Debunking the myth of lower class entitlement

Labelling your opponent as entitled may well be the defining political strategy of the past few years. It’s an allegation which is levelled at all corners of society, but seems to be increasingly directed downwards, with welfare recipients, minorities, and above all else, the dreaded Millennial generation, receiving the bulk of accusations.

But the trouble with entitlement debates is they’re highly subjective. For example, accusations levelled between Millennials and Baby Boomers invariably boil down to attempting to equilibrate behaviour across two vastly different eras. And debate surrounding social security invariably involves class warfare perpetrated by individuals who have only a stereotyped perception of how the other side lives.

Perhaps the best example of how ludicrously distorted claims of entitlement can become was when Australian property mogul Tim Gurner opined that the reason Millennials weren’t able to afford houses in a market where the median price was $1 million, was because they were addicted to $22 Avocado on Toast.

Avo calc
In typical millennial fashion we even made an ironic avocado calculator. (Datasaurus-Rex)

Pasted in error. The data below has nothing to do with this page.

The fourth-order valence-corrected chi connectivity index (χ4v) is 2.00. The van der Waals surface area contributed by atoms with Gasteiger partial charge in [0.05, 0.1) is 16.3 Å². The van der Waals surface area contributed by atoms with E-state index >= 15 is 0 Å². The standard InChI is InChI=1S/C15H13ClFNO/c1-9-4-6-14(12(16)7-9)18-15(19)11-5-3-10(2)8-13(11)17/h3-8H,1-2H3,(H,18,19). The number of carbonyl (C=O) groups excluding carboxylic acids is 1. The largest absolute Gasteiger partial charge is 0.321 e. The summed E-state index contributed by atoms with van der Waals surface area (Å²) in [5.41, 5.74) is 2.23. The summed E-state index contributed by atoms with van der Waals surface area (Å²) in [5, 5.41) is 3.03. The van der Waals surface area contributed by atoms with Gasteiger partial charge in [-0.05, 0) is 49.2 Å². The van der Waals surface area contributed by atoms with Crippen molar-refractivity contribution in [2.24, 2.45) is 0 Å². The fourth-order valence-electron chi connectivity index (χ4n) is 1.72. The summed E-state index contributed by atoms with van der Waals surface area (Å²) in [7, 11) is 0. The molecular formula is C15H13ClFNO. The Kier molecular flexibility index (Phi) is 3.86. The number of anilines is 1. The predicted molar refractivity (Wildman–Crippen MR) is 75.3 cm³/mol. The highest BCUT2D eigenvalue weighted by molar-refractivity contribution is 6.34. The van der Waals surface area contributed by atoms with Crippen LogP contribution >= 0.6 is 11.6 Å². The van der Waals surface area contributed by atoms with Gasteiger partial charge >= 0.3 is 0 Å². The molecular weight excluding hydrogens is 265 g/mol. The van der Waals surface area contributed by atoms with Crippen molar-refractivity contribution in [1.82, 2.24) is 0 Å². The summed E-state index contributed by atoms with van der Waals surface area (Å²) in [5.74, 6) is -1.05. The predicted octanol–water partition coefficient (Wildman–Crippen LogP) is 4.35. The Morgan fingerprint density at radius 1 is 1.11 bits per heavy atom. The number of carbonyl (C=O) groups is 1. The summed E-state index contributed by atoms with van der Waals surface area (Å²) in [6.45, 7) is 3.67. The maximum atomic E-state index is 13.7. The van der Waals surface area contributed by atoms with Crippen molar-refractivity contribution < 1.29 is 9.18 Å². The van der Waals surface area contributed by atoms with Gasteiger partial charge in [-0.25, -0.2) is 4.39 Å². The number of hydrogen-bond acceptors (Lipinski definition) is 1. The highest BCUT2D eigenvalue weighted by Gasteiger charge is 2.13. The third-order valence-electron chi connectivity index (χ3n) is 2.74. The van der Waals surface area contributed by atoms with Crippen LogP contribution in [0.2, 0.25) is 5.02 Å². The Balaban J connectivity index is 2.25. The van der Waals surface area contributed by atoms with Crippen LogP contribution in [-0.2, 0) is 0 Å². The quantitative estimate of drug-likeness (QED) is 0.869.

While it was quickly pointed out how little effect a weekly $22 ‘splurge’ would have in a historically high housing market, his outburst perfectly captured just how far off we can be when we try and perceive someone else’s situation.

Objectifying the Subjective

So, given the subjectivity surrounding this issue, it would be helpful to attempt to establish what we can objectively observe. At its core, entitlement is an inflated view of what we are owed compared to what we’ve earnt, reflecting an imbalance between our self-interest and our sense of social fairness.

While both self-interest and fairness are highly subjective, researchers can more objectively quantify them using various economic games. These games can put a dollar value on the different elements of entitlement and allow us to objectively show any discrepancies between what we see as fair for ourselves, compared to what we consider fair for another.